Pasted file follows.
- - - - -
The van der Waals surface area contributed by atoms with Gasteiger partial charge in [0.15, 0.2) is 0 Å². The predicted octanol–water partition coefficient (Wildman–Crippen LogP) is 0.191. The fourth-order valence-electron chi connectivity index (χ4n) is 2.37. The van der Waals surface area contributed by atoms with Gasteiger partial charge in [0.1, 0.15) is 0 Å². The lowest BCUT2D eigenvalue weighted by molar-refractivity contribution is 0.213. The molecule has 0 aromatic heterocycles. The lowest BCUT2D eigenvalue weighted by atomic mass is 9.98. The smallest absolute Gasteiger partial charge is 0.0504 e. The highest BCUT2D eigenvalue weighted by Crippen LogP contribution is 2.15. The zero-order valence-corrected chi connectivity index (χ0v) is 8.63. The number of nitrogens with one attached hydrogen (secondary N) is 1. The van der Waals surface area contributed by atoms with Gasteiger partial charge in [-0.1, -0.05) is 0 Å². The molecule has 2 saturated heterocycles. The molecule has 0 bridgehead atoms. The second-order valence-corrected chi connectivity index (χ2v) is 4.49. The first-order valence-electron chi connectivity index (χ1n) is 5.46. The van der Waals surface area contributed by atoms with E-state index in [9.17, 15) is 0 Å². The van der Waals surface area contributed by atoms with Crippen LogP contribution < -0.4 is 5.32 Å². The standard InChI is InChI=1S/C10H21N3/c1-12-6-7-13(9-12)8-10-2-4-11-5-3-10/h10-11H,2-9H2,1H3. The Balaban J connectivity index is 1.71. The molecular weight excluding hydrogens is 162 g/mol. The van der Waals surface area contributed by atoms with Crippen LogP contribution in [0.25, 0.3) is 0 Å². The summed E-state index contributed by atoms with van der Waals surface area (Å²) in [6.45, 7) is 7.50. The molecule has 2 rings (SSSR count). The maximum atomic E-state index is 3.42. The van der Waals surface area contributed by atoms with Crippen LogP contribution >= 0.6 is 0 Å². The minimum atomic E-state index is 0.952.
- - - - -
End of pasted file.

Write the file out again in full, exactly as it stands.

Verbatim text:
The van der Waals surface area contributed by atoms with Gasteiger partial charge in [0.15, 0.2) is 0 Å². The predicted octanol–water partition coefficient (Wildman–Crippen LogP) is 0.191. The fourth-order valence-electron chi connectivity index (χ4n) is 2.37. The van der Waals surface area contributed by atoms with Gasteiger partial charge in [0.1, 0.15) is 0 Å². The lowest BCUT2D eigenvalue weighted by molar-refractivity contribution is 0.213. The molecule has 0 aromatic heterocycles. The lowest BCUT2D eigenvalue weighted by atomic mass is 9.98. The smallest absolute Gasteiger partial charge is 0.0504 e. The highest BCUT2D eigenvalue weighted by Crippen LogP contribution is 2.15. The zero-order valence-corrected chi connectivity index (χ0v) is 8.63. The number of nitrogens with one attached hydrogen (secondary N) is 1. The van der Waals surface area contributed by atoms with Gasteiger partial charge in [-0.1, -0.05) is 0 Å². The molecule has 2 saturated heterocycles. The molecule has 0 bridgehead atoms. The second-order valence-corrected chi connectivity index (χ2v) is 4.49. The first-order valence-electron chi connectivity index (χ1n) is 5.46. The van der Waals surface area contributed by atoms with E-state index in [9.17, 15) is 0 Å². The van der Waals surface area contributed by atoms with Crippen LogP contribution < -0.4 is 5.32 Å². The standard InChI is InChI=1S/C10H21N3/c1-12-6-7-13(9-12)8-10-2-4-11-5-3-10/h10-11H,2-9H2,1H3. The Balaban J connectivity index is 1.71. The molecular weight excluding hydrogens is 162 g/mol. The van der Waals surface area contributed by atoms with Crippen LogP contribution in [0.25, 0.3) is 0 Å². The summed E-state index contributed by atoms with van der Waals surface area (Å²) in [6.45, 7) is 7.50. The molecule has 2 rings (SSSR count). The maximum atomic E-state index is 3.42. The van der Waals surface area contributed by atoms with Crippen LogP contribution >= 0.6 is 0 Å². The minimum atomic E-state index is 0.952.